The Rebirth of a Vintage Coffee Table

6 Materials
2 Days

What a makeover! This awesome slate topped and huge coffee table was refinished with love for my best friend. We brought it back from the dead as it was in pretty rough shape with a finish that was the old, thick, rough and nasty varnish. Quite the project, right? But once we finished, it is the perfect coffee table for a young person’s apartment (once moving day occurs). For now, it will go in mom and dad’s basement family room and still be used by young people. 🙂

The Before
Step 1: Contemplate your piece

The first thing you need to do is spend some time contemplating how to remove the top. Oh, and to find a place to store the slate top until needed again. No problem, it resided under our living room couch until needed. 🙂

“It looks like there are screws. I think we will remove the top to make it easier to paint and to see if any repairs are needed.”

After many minutes of contemplating, the screws were removed. The only repair needed actually was one section on the bottom needed some glue.

Step 2: Cleaning, sanding, cleaning again, painting, and sealing the top piece

The top sanded easily to get it smooth enough to paint. A good cleaning and two coats of our  Missouri Limestone Paint Company chalk-style paint “Coal Shovel” and two coats of Varathane Crystal clear water based polyurethane in satin finish later, it was ready for curing.

Step 3: Cleaning, sanding, stripping, sanding, and cleaning the base

Whoever says you don’t need to prep if you use chalk-style paint doesn’t know what they are talking about. It was definitely a process on the bottom piece! And if you want your finish to last, you must prep!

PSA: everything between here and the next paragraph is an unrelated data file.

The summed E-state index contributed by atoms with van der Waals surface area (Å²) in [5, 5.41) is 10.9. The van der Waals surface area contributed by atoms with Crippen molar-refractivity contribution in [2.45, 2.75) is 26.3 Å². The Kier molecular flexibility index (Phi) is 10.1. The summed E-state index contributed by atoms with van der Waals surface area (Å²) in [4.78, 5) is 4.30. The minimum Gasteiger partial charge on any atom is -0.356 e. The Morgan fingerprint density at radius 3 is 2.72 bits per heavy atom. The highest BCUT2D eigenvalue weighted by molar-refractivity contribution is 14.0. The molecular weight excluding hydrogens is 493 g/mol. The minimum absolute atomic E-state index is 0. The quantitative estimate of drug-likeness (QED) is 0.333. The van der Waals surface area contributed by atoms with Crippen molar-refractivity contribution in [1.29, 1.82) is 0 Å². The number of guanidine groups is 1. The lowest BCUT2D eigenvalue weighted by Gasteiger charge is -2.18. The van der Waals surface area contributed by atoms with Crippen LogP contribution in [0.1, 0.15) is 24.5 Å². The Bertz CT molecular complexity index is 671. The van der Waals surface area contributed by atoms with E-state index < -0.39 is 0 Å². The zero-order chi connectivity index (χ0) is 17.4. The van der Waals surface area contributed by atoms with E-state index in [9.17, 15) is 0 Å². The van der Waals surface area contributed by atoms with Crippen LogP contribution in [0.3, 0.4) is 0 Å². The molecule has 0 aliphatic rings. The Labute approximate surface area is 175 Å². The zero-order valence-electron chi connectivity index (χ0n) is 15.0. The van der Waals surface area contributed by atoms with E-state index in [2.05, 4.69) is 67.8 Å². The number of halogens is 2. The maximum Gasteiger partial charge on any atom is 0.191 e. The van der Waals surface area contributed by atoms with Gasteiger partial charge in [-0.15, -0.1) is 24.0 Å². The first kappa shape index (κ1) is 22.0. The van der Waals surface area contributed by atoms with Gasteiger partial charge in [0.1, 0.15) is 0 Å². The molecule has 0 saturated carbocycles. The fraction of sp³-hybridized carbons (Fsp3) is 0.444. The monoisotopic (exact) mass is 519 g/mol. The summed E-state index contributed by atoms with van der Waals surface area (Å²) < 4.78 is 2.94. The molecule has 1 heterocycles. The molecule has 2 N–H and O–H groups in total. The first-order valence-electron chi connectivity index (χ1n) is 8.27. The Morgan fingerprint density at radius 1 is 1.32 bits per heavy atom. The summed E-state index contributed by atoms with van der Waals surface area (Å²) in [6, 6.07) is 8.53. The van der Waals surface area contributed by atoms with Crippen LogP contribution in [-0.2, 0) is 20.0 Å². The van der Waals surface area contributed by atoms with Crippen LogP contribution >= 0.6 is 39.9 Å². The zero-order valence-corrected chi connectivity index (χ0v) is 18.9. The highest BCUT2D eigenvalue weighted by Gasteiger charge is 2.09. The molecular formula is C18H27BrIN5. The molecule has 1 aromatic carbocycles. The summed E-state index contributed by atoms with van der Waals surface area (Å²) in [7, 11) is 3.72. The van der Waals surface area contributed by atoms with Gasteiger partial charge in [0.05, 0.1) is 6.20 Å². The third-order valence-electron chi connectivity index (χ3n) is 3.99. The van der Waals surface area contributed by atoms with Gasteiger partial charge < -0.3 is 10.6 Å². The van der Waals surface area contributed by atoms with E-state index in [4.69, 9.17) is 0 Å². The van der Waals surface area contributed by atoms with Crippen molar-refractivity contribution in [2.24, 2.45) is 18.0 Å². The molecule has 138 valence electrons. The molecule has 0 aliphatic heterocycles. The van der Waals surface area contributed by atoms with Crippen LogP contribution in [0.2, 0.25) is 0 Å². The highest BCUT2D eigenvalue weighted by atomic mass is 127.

Sanding the base wasn’t working at all. My husband got a good amount off with stripper, then I did another round of stripping with mineral spirits mixed in. That helped a lot. Then another round of mineral spirits. Cleaned well them sanded again. Used a tack cloth to get rid of any sanding dust. Then cleaned really well again. That finally got it smooth enough for painting.

Step 4: Painting and sealing the base

Painted with two coats of Missouri Limestone Paint Company chalk-style paint “Coal Shovel” and sealed with two coats of Varathane water based polyurethane in satin finish. This table is now ready to be put back together!

Step 5: Tip for lining up the screw holes

Now came the task of lining the top and bottom holes and screwing it back together. Bamboo skewers from Dollar Tree to the rescue!

Step 6: Replacing the Slate top

The beautiful slate top was rescued from under the couch and got a good drink of Wise Owl Lemon Verbena Salve. What a difference that made! It smells good now, too!

I love the texture of the black, rippled slate.

So happy how it turned out. There will be a lot of fun times gathered around this coffee table. I can just see a group of young people gathered around it, sitting on colorful pillows that could easily be stored underneath.

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Sharon Strothcamp Sumner
Want more details about this and other DIY projects? Check out my blog post!

Frequently asked questions

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  3 questions
  • Iris Wall Iris Wall on Jul 26, 2020

    please republish how to clean your oven shelves, and inside walls. Thank you

  • Gail Gail on Jul 28, 2020

    Is this Lee Curry?

  • Rynn Rynn on Jul 28, 2020

    I have this very coffee table in my shed; i think i painted it prior to it getting packed in there with other stuff. Unfortunately the slate top got broken as it was just laying in there without being attached, and my son turned the table on its side....crash, bam, boom. Here is my question: since you have the same table, was wondering if you had any ideas on a replacement top. (The large slate pieces may be in the building as well... i was prob thinking I would figure a way to glue it.) AWESOME job on your table re-do; it is simply beautiful. After seeing your project, i an doubly sad about our mishap. Enjoy!


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